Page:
Thursday, September 29, 2011

Anonymous, the movie

First of all I want to point out that the movie trailers for that new version of the Three Musketeers makes the baby Jesus cry. Seriously, why are you remaking the book ---- no, more accurately. why are you making an explosion-action movie with boobs and tacking the title of the Three Musketeers on to it? It certainly doesn't get the point of the book nor really seem to bother with any of the plot details. Or even really the costuming of the period, which was more than just decolletage. There's a funky mark somewhere on that word, isn't there? Eh, I'm not gonna look it up.

But now on to the big point, which is someone has made a movie about the Oxford conspiracy. You know, the whole "Shakespeare couldn't have written Shakespeare's stuff, so it must have been a nobleman of your choice depending on what week it is." Seriously, is that interesting? Do people really care who wrote Shakespeare? Wasn't the point of Theory and Foucault's What is an Author that the whole concept of "author" is socially constructed anyway?  I didn't think even Shakespeareans cared, since it's not like we know a whole lot about his biography. You still have the plays. Doing criticism through straight-up biographical criticism is about as interesting as whether you find a character "relatable."

But you know I wanted to ask all my Shakespeare peeps about the film and see what they thought and if there was anything exciting they could weigh in on.

I was thinking it would be more of an interesting movie if they did a thing where the author of "Shakespeare's plays" wore the Anonymous mask from V for Vendetta. Ooh, and also tried to blow up Parliament. And ran Wikileaks. While tweeting from inside the Iranian revolution. Because that would be a story, at least. And really they should just go with this new and interesting story and jettison the stupid attempts at referencing history altogether. Then they could work on imagining new ideas and representing our lives back to us in original ways rather than rely on the crutch of a pre-made story everyone already sorta knows to allow them more time to work on getting all those expensive explosions perfect. Oh. Well that explains a lot.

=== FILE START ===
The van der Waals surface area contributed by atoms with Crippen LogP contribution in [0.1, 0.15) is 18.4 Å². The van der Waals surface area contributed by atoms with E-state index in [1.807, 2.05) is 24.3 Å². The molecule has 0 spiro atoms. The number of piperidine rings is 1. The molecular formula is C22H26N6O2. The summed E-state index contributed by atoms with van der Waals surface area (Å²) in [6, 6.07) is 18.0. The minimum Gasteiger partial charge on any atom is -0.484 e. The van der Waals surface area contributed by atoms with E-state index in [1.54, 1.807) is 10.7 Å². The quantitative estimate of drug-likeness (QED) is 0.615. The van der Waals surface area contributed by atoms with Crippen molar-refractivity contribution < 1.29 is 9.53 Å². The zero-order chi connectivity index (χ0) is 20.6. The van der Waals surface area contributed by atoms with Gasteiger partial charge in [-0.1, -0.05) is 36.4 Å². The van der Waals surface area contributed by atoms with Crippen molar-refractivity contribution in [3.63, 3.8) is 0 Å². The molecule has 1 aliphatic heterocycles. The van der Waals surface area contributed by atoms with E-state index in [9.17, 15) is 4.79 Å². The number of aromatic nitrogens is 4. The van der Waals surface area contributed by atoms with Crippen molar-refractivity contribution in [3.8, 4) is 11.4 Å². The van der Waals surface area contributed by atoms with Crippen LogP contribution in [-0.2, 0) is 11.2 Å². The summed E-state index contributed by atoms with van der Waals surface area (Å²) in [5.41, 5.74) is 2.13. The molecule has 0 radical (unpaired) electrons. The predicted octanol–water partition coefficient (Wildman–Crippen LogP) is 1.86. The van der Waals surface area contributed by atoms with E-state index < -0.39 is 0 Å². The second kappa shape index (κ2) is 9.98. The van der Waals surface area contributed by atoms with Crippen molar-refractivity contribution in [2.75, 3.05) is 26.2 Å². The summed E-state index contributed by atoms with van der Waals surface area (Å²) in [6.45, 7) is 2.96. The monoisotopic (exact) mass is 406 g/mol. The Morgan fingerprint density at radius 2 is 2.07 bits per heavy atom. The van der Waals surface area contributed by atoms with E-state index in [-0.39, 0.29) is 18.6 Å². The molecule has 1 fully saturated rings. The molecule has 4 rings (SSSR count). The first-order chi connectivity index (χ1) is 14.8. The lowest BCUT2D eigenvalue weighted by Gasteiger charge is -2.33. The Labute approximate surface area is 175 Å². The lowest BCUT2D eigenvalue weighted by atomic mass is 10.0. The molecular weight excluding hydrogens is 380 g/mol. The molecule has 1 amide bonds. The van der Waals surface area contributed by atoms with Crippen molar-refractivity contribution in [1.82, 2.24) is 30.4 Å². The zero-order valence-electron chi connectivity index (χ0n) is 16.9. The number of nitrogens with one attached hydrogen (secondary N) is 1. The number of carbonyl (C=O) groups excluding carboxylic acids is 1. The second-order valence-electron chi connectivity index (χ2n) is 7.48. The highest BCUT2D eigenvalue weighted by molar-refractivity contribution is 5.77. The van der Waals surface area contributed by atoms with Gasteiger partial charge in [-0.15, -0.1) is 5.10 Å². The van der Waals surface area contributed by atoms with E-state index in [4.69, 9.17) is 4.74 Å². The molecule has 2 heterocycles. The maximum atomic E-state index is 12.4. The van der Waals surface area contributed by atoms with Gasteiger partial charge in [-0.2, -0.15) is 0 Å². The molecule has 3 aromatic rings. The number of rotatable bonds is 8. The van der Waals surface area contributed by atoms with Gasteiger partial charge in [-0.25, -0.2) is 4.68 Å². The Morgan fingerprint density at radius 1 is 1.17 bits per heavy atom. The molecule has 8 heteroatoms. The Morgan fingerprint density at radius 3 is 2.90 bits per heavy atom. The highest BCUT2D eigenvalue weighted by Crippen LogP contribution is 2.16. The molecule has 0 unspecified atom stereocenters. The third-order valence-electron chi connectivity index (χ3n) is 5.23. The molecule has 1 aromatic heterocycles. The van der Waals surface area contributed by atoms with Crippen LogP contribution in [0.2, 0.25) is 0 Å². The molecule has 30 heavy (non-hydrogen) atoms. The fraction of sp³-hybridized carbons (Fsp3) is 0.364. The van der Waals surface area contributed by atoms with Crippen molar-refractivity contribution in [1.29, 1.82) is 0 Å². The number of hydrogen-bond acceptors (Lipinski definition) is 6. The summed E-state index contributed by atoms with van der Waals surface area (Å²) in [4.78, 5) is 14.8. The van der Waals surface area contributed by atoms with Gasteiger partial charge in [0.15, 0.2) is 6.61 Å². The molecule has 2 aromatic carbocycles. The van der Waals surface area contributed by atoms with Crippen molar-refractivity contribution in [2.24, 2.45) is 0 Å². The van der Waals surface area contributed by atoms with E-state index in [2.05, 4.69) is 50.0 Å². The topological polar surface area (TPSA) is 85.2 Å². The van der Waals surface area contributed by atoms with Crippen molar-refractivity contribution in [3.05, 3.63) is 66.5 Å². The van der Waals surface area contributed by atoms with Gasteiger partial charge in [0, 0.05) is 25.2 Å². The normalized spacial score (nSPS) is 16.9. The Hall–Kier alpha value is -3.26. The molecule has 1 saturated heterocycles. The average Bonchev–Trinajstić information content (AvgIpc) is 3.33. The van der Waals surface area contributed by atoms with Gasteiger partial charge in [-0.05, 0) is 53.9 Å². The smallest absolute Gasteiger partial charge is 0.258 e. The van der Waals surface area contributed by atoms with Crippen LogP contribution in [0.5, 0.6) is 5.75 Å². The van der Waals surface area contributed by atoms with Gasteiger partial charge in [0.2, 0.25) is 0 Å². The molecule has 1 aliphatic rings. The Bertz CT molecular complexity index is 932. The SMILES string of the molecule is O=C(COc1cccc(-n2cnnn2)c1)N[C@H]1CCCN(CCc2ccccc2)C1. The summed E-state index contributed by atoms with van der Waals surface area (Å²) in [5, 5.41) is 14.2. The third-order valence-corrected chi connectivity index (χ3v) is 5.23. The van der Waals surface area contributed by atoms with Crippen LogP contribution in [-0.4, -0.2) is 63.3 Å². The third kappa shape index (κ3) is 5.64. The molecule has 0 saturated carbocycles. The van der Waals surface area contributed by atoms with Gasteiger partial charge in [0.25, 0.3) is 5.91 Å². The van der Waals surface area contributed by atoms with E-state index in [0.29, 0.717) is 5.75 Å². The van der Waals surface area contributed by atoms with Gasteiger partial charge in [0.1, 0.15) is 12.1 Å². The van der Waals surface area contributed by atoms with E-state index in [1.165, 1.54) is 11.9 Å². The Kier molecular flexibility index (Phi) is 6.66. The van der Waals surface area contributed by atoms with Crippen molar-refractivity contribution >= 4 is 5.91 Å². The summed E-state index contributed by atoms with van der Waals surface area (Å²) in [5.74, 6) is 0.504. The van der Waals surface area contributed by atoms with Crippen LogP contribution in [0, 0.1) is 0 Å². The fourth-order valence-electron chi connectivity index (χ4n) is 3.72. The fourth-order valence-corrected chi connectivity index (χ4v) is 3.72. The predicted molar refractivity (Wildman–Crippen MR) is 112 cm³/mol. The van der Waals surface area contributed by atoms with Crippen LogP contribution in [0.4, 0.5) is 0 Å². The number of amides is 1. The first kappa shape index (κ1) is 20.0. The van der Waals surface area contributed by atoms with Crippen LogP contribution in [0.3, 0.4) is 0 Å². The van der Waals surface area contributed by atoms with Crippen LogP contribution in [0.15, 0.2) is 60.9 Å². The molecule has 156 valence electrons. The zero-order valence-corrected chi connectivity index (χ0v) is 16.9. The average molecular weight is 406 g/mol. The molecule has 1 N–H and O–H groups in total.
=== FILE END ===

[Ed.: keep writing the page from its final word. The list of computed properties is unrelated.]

Well what does our buddy Michel have to say about this?
We are accustomed, as we have seen earlier, to saying that the author is the genial creator of a work in which he deposits, with infinite wealth and generosity, an inexhaustible world of significations. ... The truth is quite the contrary: the author is not an indefinite source of significations that fill a work; the author does not precede the works; he is a certain functional principle by which, in our culture, one limits, excludes, and chooses; in short, by which one impedes the free circulation, the free manipulation, the free composition, decomposition, and recomposition of fiction. In fact, if we are accustomed to presenting the author as a genius, as a perpetual surging of invention, it is because, in reality, we make him function in exactly the opposite fashion. One can say that the author is an ideological product, since we represent him as the opposite of his historically real function. When a historically given function is represented in a figure that inverts it, one has an ideological production. The author is therefore the ideological figure by which one marks the manner in which we fear the proliferation of meaning.
In other words, to hash it up a bit, We don't care if Joe Brown did or did not write a laundry list or even a particular play. And we only care that Shakespeare did or did not write some plays or even about those plays at all because an immense amount of cultural work erected an apparatus of meaning and value around them, from festivals to English departments to RSC videos to required reading lists and mandatory high school assignments --- to say nothing of the many parodies, citations, or homages of those plays and the very notion of "Shakespeareness" you see constantly in popular culture.

This, I think, is why I have lately become very depressed about the latest rollouts in social media promising to "seamlessly integrate" every single search and button clicked on the web with your "real life" identity --- and now with a "timeline" function that will chart out your every awkward attempt to reinvent yourself in the past. No more moving to the big city and starting a new life, or hiding your photos from a bad fashion moment or bad relationship ---- you get to carry your baggage with you and share it with anyone who clicks "friend." And that's to say nothing of the skeletons you may have in your closet, whether mental illness or money problems, you might want to conceal in order to start over with new people and a clean slate. Or even the ability to be whimsical and random and inconsistent and changeable in mood ---- can you "seamlessly integrate" all the disparate identities we usually paper over with the term "subject" and roll them out on a single timeline?